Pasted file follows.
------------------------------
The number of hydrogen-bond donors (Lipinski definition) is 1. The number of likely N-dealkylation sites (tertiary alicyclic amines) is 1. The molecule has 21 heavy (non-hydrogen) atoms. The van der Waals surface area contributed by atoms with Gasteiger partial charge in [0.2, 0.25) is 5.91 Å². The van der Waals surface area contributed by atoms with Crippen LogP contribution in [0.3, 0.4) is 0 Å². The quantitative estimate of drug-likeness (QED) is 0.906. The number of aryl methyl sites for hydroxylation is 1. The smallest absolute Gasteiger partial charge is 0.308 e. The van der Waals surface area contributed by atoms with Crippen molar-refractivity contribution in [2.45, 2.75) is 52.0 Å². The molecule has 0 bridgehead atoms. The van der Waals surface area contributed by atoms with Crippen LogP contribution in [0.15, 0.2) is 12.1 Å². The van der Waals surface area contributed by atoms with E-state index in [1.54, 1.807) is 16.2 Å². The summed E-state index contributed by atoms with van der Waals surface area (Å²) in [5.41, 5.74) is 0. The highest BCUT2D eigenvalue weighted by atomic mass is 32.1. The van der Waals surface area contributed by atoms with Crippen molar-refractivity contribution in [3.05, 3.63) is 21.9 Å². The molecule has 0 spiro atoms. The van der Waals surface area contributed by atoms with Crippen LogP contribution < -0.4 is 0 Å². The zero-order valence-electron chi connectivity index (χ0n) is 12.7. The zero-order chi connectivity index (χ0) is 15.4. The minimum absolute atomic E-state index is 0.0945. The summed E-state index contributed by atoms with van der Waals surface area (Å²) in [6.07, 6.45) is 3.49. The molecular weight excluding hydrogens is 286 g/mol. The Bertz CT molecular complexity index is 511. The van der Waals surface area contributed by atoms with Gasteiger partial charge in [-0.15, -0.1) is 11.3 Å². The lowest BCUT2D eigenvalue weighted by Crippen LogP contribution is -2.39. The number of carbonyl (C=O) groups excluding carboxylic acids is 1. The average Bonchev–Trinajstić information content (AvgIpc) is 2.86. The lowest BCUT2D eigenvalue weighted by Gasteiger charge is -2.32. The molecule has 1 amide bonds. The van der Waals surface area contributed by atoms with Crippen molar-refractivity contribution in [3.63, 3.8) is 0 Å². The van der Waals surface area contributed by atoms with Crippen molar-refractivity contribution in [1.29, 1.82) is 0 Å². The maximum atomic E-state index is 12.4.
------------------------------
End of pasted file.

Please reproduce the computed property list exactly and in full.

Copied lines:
The number of hydrogen-bond donors (Lipinski definition) is 1. The number of likely N-dealkylation sites (tertiary alicyclic amines) is 1. The molecule has 21 heavy (non-hydrogen) atoms. The van der Waals surface area contributed by atoms with Gasteiger partial charge in [0.2, 0.25) is 5.91 Å². The van der Waals surface area contributed by atoms with Crippen LogP contribution in [0.3, 0.4) is 0 Å². The quantitative estimate of drug-likeness (QED) is 0.906. The number of aryl methyl sites for hydroxylation is 1. The smallest absolute Gasteiger partial charge is 0.308 e. The van der Waals surface area contributed by atoms with Crippen molar-refractivity contribution in [2.45, 2.75) is 52.0 Å². The molecule has 0 bridgehead atoms. The van der Waals surface area contributed by atoms with Crippen LogP contribution in [0.15, 0.2) is 12.1 Å². The van der Waals surface area contributed by atoms with E-state index in [1.54, 1.807) is 16.2 Å². The summed E-state index contributed by atoms with van der Waals surface area (Å²) in [5.41, 5.74) is 0. The highest BCUT2D eigenvalue weighted by atomic mass is 32.1. The van der Waals surface area contributed by atoms with Crippen molar-refractivity contribution in [3.05, 3.63) is 21.9 Å². The molecule has 0 spiro atoms. The van der Waals surface area contributed by atoms with Crippen LogP contribution < -0.4 is 0 Å². The zero-order valence-electron chi connectivity index (χ0n) is 12.7. The zero-order chi connectivity index (χ0) is 15.4. The minimum absolute atomic E-state index is 0.0945. The summed E-state index contributed by atoms with van der Waals surface area (Å²) in [6.07, 6.45) is 3.49. The molecular weight excluding hydrogens is 286 g/mol. The Bertz CT molecular complexity index is 511. The van der Waals surface area contributed by atoms with Gasteiger partial charge in [-0.15, -0.1) is 11.3 Å². The lowest BCUT2D eigenvalue weighted by Crippen LogP contribution is -2.39. The number of carbonyl (C=O) groups excluding carboxylic acids is 1. The average Bonchev–Trinajstić information content (AvgIpc) is 2.86. The lowest BCUT2D eigenvalue weighted by Gasteiger charge is -2.32. The molecule has 1 amide bonds. The van der Waals surface area contributed by atoms with Crippen molar-refractivity contribution in [3.63, 3.8) is 0 Å². The van der Waals surface area contributed by atoms with Crippen molar-refractivity contribution in [1.29, 1.82) is 0 Å². The maximum atomic E-state index is 12.4.